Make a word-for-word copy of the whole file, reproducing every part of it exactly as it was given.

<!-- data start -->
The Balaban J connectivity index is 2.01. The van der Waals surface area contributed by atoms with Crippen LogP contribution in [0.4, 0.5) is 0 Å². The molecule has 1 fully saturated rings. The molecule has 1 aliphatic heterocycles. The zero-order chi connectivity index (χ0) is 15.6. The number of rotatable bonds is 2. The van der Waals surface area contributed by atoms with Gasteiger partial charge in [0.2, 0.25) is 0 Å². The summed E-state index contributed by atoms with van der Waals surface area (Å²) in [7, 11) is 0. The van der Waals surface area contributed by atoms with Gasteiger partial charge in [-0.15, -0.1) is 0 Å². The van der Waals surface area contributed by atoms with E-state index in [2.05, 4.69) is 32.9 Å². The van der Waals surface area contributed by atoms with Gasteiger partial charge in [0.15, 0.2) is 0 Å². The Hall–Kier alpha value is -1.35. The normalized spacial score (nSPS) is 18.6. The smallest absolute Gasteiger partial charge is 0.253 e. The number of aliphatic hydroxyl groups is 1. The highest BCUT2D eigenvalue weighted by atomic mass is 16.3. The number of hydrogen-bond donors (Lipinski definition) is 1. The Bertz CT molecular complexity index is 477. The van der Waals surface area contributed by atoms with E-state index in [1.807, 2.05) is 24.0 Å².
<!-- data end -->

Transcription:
The Balaban J connectivity index is 2.01. The van der Waals surface area contributed by atoms with Crippen LogP contribution in [0.4, 0.5) is 0 Å². The molecule has 1 fully saturated rings. The molecule has 1 aliphatic heterocycles. The zero-order chi connectivity index (χ0) is 15.6. The number of rotatable bonds is 2. The van der Waals surface area contributed by atoms with Gasteiger partial charge in [0.2, 0.25) is 0 Å². The summed E-state index contributed by atoms with van der Waals surface area (Å²) in [7, 11) is 0. The van der Waals surface area contributed by atoms with Gasteiger partial charge in [-0.15, -0.1) is 0 Å². The van der Waals surface area contributed by atoms with E-state index in [2.05, 4.69) is 32.9 Å². The van der Waals surface area contributed by atoms with Gasteiger partial charge in [0.15, 0.2) is 0 Å². The Hall–Kier alpha value is -1.35. The normalized spacial score (nSPS) is 18.6. The smallest absolute Gasteiger partial charge is 0.253 e. The number of aliphatic hydroxyl groups is 1. The highest BCUT2D eigenvalue weighted by atomic mass is 16.3. The number of hydrogen-bond donors (Lipinski definition) is 1. The Bertz CT molecular complexity index is 477. The van der Waals surface area contributed by atoms with E-state index in [1.807, 2.05) is 24.0 Å².